Coddling the Cyberphobic.

Why are we doing this? Why are we catering to the cyberphobes among us? Why should they dictate progress? Or lack thereof? After a career in computers with a side interest in politics, it should be easy to convince the politicians and their retainers of the ease of computer voting. It’s not.

Cyberphobia is a serious mental condition. If you are a cyberphobe, you are convinced that the Russians know more about computer hacking than the CIA, the FBI and Microsoft. And how silly does that make you feel?

The one thing that we remain convinced of is that Internet voting is the way of the future. It will ease election spending for every level of government. It will increase citizen involvement in the process of government. We can have run-off elections so that we will have politicians approved by 50 per cent or more of us. We can have election week instead of day. We can vote from home, from work, at government offices, our local schools and practically anywhere we are in the world at the time.

If we have a properly distributed voter database across Canada, we would find any hackers before they find an access point. And then why would a hacker bother when they could only get to one record at a time? The voter is only allowed to vote once and any hacker would be quickly exposed.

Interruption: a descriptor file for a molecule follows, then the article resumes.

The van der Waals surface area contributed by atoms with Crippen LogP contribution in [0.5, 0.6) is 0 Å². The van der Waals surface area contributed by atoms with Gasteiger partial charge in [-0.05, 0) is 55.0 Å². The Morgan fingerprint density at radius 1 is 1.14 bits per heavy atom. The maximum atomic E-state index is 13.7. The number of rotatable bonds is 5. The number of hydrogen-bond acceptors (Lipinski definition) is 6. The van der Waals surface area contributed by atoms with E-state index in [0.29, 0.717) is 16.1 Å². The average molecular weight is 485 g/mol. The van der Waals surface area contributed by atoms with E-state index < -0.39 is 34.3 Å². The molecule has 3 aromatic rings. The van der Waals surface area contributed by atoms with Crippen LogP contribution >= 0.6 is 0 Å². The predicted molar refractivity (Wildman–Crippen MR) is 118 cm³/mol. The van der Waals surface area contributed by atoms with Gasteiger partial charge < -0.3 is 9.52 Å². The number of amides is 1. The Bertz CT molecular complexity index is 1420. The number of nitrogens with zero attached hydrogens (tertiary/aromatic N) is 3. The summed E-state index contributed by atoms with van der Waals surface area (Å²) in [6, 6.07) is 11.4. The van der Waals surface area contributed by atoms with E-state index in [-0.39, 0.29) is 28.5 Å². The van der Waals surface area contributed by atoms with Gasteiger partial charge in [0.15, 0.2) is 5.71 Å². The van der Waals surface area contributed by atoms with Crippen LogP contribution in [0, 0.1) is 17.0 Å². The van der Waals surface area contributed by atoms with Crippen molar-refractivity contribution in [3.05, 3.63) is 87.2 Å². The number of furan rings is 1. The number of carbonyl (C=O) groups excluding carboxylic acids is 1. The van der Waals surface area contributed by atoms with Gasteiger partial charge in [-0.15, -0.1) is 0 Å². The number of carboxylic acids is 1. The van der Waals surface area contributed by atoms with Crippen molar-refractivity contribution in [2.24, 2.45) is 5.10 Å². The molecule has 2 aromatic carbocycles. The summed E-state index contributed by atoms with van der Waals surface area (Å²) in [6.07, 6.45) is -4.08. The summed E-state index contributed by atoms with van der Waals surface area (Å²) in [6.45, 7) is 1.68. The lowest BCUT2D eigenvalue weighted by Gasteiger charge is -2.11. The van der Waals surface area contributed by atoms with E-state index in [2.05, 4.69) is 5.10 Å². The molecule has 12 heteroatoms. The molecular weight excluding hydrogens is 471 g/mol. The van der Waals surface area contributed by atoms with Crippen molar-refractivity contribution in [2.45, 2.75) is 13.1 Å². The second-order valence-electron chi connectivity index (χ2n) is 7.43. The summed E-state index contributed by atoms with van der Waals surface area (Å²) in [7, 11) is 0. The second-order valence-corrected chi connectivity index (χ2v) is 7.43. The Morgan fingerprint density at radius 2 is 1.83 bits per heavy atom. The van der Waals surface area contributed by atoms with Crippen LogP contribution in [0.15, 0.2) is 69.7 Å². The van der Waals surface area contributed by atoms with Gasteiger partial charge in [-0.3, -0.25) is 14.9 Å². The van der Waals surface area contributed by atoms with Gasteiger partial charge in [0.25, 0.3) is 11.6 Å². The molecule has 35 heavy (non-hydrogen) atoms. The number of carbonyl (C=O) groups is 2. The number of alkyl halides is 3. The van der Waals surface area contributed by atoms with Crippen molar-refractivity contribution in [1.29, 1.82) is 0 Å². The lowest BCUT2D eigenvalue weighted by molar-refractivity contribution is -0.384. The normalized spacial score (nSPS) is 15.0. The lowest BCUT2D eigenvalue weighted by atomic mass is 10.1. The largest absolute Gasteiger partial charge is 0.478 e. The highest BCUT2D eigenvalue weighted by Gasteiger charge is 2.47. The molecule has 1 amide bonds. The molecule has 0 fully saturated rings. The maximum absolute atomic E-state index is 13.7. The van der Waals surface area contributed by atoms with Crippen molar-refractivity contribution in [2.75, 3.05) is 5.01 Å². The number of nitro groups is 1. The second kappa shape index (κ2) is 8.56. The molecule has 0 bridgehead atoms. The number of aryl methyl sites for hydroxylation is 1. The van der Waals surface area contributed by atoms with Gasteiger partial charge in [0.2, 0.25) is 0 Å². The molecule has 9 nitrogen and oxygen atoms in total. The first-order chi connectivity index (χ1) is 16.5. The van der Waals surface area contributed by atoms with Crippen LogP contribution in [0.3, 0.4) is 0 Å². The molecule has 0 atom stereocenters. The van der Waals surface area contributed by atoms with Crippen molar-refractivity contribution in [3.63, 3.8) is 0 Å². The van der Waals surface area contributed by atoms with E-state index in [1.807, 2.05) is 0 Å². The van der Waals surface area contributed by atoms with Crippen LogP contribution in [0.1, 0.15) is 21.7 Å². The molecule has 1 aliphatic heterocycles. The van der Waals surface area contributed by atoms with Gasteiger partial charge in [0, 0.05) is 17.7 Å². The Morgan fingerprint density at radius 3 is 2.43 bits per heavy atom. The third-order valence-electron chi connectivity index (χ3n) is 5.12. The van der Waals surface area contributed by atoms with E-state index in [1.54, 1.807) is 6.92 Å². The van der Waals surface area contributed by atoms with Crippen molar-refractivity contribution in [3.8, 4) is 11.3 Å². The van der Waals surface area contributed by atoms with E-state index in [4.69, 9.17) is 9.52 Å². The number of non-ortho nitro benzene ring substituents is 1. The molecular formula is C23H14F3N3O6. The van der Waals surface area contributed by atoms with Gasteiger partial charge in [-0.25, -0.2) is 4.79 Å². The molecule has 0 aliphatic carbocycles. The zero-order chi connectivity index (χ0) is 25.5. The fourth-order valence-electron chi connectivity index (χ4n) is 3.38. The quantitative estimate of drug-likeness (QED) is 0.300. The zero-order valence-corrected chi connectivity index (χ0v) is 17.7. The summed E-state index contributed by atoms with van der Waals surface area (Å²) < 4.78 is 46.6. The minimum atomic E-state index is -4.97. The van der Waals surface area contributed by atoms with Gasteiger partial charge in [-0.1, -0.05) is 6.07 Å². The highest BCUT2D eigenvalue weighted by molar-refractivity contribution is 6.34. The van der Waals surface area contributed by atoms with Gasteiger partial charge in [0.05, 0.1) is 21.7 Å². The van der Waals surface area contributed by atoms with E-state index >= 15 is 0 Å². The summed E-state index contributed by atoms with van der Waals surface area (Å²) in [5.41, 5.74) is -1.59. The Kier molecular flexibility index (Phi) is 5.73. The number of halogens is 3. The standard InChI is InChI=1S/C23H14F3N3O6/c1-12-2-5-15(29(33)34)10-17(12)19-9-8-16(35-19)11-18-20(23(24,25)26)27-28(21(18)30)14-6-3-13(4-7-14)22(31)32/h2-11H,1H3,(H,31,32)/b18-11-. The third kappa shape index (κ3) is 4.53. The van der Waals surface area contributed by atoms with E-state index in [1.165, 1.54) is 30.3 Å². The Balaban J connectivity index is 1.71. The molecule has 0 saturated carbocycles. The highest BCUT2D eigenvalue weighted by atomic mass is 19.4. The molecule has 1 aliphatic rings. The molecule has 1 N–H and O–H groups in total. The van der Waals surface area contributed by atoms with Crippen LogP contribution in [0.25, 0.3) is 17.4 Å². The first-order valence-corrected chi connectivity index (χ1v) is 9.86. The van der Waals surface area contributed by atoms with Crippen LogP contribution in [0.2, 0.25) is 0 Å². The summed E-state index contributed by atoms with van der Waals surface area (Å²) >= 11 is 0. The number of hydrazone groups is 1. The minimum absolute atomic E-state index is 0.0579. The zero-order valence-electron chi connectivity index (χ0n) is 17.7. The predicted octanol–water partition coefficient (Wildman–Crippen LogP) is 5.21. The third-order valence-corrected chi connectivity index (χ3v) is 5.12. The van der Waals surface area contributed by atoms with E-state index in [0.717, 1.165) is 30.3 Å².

There are growing numbers of municipalities moving into Internet voting today. The strange thing is many of them are smaller, rural communities who are trying to involve their citizens in better communication with their politicians and their community services. It seems it is the cities with embedded civil servants running the show that are reluctant to move on it.

Our city of Barrie is one of the slowest. It seems every time we have asked to speak to city council about any opportunities here in Barrie, it is as though a solid steel wall of Conservatism rises between the speaker’s microphone and the dais of dignitaries. It is though you are talking to that wall rather than sentient humans. Even when you take the long route of getting a meeting with the right city staff people, you will have better luck getting the mayor to call you back than one of the civil servants.

We cannot afford to continue to let the cyberphobic make this type of decision for us. We should be using computers for useful tasks. It is time we moved forward.

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Copyright 2017 © Peter Lowry

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